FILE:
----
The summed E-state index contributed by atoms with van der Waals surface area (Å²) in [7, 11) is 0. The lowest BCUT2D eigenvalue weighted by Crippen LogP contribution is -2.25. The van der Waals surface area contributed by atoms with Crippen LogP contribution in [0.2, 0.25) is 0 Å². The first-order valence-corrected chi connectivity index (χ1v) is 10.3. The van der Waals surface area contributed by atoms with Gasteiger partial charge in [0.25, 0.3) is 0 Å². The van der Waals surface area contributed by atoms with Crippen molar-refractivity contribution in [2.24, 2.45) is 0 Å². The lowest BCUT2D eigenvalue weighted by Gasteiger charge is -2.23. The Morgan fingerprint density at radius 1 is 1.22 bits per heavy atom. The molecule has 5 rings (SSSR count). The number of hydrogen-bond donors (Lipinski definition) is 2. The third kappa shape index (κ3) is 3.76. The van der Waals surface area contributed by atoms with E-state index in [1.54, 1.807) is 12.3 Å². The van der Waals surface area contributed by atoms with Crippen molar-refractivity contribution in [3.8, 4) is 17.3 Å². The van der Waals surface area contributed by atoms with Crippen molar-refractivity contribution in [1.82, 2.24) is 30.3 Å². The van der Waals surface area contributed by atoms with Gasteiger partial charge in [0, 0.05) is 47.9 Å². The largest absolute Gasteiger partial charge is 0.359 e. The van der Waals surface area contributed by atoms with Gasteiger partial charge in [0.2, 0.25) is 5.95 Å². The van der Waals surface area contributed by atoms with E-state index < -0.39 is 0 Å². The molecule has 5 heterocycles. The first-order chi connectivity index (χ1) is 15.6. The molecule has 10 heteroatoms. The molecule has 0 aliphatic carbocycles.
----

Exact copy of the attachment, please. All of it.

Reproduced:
The summed E-state index contributed by atoms with van der Waals surface area (Å²) in [7, 11) is 0. The lowest BCUT2D eigenvalue weighted by Crippen LogP contribution is -2.25. The van der Waals surface area contributed by atoms with Crippen LogP contribution in [0.2, 0.25) is 0 Å². The first-order valence-corrected chi connectivity index (χ1v) is 10.3. The van der Waals surface area contributed by atoms with Gasteiger partial charge in [0.25, 0.3) is 0 Å². The van der Waals surface area contributed by atoms with Crippen molar-refractivity contribution in [2.24, 2.45) is 0 Å². The lowest BCUT2D eigenvalue weighted by Gasteiger charge is -2.23. The Morgan fingerprint density at radius 1 is 1.22 bits per heavy atom. The molecule has 5 rings (SSSR count). The number of hydrogen-bond donors (Lipinski definition) is 2. The third kappa shape index (κ3) is 3.76. The van der Waals surface area contributed by atoms with E-state index in [1.54, 1.807) is 12.3 Å². The van der Waals surface area contributed by atoms with Crippen molar-refractivity contribution in [3.8, 4) is 17.3 Å². The van der Waals surface area contributed by atoms with Crippen molar-refractivity contribution in [1.82, 2.24) is 30.3 Å². The van der Waals surface area contributed by atoms with Gasteiger partial charge in [0, 0.05) is 47.9 Å². The largest absolute Gasteiger partial charge is 0.359 e. The van der Waals surface area contributed by atoms with Gasteiger partial charge in [0.2, 0.25) is 5.95 Å². The van der Waals surface area contributed by atoms with E-state index < -0.39 is 0 Å². The molecule has 5 heterocycles. The first-order chi connectivity index (χ1) is 15.6. The molecule has 10 heteroatoms. The molecule has 0 aliphatic carbocycles.